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October 31: Calculating Social Security

Robert Julius Myers, who calculated the actuarial realities of Social Security for the Roosevelt Administration before the program was inaugurated in 1935, was born on this date in 1912. Myers calculated age 67 to be the right retirement age for a self-sustaining program, but the legislation established the age at 65— “picked because 60 was […]

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May 19: The End of Immigration

The Emergency Quota Act was passed by Congress on this date in 1921. It limited the number of immigrants entering the United States  to 3 percent of the size of each nationality group that had been living in the country in 1910 — a formula that favored northern Europeans and Anglo-Saxons and greatly limited the […]

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March 14: Albert Einstein

The quintessential scientific genius of the 20th century, Albert Einstein, was born on this date in 1879 in Germany. In 1905, while working in the Swiss Patent Office, he published four scientific papers — explaining the photoelectric effect (the emittance of “particles” of light, or photons, by energy-absorbing matter), proving that molecules exist through measurement […]

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O My America — Killing the Government

by Lawrence Bush They’re going to shrink government until it’s small enough to drown in the bathtub. That’s what Grover Norquist, America’s most avant-garde rightwinger, proposed during the early George W. Bush years. A decade later, they’re doing it: Riding the deficit hysteria to the finish line, where Social Security, Medicare, the Environmental Protection Administration, […]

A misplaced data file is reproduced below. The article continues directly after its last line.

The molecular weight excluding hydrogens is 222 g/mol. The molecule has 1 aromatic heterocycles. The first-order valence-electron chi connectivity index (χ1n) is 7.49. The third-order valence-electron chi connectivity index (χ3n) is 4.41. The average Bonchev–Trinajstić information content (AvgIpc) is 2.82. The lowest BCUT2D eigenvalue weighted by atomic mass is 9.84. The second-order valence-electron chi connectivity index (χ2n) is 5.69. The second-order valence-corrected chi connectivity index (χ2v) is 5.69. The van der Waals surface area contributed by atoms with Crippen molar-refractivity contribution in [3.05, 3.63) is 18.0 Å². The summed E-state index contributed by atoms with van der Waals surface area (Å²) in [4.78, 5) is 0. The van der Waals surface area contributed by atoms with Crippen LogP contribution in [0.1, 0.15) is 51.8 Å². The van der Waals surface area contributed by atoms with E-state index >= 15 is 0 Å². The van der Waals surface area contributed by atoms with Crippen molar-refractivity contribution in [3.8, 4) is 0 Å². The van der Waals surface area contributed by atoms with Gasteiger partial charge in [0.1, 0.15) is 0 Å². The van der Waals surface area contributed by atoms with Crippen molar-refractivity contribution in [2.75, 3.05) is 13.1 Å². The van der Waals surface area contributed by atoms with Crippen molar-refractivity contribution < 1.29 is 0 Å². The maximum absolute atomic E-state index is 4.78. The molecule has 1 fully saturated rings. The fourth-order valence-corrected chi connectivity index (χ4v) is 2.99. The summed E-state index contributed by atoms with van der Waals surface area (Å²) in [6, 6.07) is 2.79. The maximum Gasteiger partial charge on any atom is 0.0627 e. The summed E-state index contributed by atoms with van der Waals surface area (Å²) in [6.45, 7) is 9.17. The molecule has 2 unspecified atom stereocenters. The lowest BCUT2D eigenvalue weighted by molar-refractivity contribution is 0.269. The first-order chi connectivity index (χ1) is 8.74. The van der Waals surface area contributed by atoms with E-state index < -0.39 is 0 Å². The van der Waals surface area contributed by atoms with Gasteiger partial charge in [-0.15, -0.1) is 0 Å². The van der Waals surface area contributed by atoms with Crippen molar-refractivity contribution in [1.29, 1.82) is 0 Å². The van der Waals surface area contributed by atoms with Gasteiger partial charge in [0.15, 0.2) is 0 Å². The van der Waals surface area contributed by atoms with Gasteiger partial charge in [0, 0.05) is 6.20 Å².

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June 22: The G.I. Bill

The G.I. Bill (“Serviceman’s Readjustment Act”) was signed by President Franklin Delano Roosevelt on this date in 1944. Designed to avoid the domestic unrest that accompanied returning veterans in World War I — including the Bonus March of 1932, when mostly unemployed veterans were fired upon by troops in Washington, DC — the G.I. Bill […]

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May 28: Joseph Strauss' Golden Gate

On this date in 1937, the Golden Gate Bridge, engineered by Joseph Strauss to span the San Francisco Bay, was officially opened to traffic by President Franklin Delano Roosevelt. It was the longest suspension bridge at the time and one of America’s finest architectural works. Strauss, who died at age 68 just one year after […]

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April 30: The World's Fair

A Jewish Palestine Pavilion was part of the New York World’s Fair, an extravaganza that opened in Flushing Meadow on this date in 1939, at the very edge of World War II. The Fair was the brainchild of a group of retired New York policemen. Edward Bernays, the public relations pioneer (a nephew of Sigmund […]

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